A woman cannot legally rape another woman, although she may be charged with other offences, such as sexual assault. For more information about domestic violence, see Domestic violence. If you are living together with your partner without being in a civil partnership, you can separate informally without going to court. However, the court has the power to make decisions about who should take care of any children of the family.

If you are in a civil partnership, you and your partner can separate informally, but you will need to apply to court if you want to end your civil partnership formally. If you are dissolving a civil partnership or getting a legal separation, the court will not end the relationship until it has looked at the arrangements for the children.

When a relationship ends, everyone with parental responsibility needs to decide who will care for the children on a day-to-day basis. Having parental responsibility means you have some responsibility for a child's health, education and welfare. If you're the same-sex partner of a child's parent, you may have parental responsibility for the child — see under heading Responsibility for children. If you and your partner find it difficult to agree between yourselves about the care of your children, you can ask for help from the local Family Mediation Service.

For more information about family mediation, see Using mediation when you separate. If you and your partner can't reach agreement by yourselves and do not both want to use the Mediation Service, you can ask the courts to make decisions for you. You'll need legal advice to do this. For more information about children at the end of a relationship, see Making arrangements about your children.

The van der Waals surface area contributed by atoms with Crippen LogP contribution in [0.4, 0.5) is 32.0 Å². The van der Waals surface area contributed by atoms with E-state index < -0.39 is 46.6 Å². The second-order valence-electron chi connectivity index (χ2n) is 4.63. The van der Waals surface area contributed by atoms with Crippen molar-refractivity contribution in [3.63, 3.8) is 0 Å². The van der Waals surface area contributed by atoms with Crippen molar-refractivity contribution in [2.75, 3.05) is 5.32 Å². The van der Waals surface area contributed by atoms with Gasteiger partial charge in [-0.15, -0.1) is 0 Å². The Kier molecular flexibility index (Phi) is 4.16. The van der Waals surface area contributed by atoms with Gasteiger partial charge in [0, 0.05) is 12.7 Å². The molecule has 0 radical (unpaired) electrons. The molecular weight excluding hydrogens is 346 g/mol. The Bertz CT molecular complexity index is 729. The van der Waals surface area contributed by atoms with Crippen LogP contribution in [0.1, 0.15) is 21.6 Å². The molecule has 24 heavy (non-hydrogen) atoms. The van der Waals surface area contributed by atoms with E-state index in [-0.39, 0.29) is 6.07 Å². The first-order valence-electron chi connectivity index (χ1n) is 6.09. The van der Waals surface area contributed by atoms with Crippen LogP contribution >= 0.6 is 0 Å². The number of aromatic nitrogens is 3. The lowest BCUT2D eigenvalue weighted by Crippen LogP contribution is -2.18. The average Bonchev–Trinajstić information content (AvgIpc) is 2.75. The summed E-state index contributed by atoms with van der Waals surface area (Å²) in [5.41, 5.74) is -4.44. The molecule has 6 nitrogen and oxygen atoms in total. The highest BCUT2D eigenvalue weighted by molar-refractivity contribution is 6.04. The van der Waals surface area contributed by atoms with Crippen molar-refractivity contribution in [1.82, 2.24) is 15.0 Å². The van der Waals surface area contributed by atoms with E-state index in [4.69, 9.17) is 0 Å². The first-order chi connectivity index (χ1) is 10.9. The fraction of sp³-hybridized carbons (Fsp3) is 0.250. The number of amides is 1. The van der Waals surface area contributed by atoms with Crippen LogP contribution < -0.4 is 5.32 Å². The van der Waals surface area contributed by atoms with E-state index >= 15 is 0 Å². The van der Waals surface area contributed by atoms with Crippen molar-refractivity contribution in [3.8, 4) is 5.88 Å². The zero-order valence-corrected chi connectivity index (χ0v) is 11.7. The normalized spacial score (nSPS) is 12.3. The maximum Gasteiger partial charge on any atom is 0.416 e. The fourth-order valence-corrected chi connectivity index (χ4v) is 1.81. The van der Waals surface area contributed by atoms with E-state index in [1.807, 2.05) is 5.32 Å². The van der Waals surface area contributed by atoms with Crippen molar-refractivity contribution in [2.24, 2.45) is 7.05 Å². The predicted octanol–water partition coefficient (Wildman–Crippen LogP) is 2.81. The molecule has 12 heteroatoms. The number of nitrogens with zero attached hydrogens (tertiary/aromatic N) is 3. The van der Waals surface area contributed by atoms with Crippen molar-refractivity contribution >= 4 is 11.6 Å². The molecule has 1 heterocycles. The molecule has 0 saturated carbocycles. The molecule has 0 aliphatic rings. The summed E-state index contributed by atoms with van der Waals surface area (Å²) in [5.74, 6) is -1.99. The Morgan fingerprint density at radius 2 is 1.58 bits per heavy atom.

Neither you or your partner has a legal responsibility to support the other financially at the end of a relationship if you were not in a civil partnership. However, you will be legally responsible for supporting a child if you are the child's birth or adoptive parent. In some cases, you may also have to support a child if you are the step-parent. If you come to a voluntary agreement with your partner to pay financial support, it may be difficult to force them to keep to it.

For more information about financial support at the end of a relationship when you are living together, see Financial support when you separate. For more about child maintenance, see Child maintenance — where to start. For more about family-based arrangements, see How to make a family-based child maintenance arrangement. You and your partner have a legal responsibility to support one another financially when your civil partnership has ended.

You are also responsible for supporting a child for whom you are the birth or adopted parent. You can get help to agree financial arrangements with your partner from your local Family Mediation Service. If you live in rented accommodation with your partner, one or both of you may be tenants. If your partner leaves, or asks you to leave and you aren't named on the tenancy agreement, you will usually have no right to stay in the accommodation. This applies whether you live in privately rented or social housing accommodation.

However, you may, in some circumstances, be able to ask a court to give you short-term rights to stay in the accommodation or to transfer the tenancy into your name. You should get legal advice before doing this.

If you are living together with your partner in rented accommodation, it is usually advisable for you to be joint tenants. This will give you both the same rights and responsibilities.

If the tenancy is in the name of only one of you, it may be possible to change it to a joint tenancy as long as the one who is the tenant and the landlord both agree. If your partner dies and your name is not on the tenancy, you may have the right to continue living in the accommodation.

If you are in this position, you should get legal advice. If you are living in rented accommodation, you may need advice about you rights to stay in the accommodation or about taking on a joint tenancy. You can get help and advice from your local CAB.

The difference between marriage and civil partnership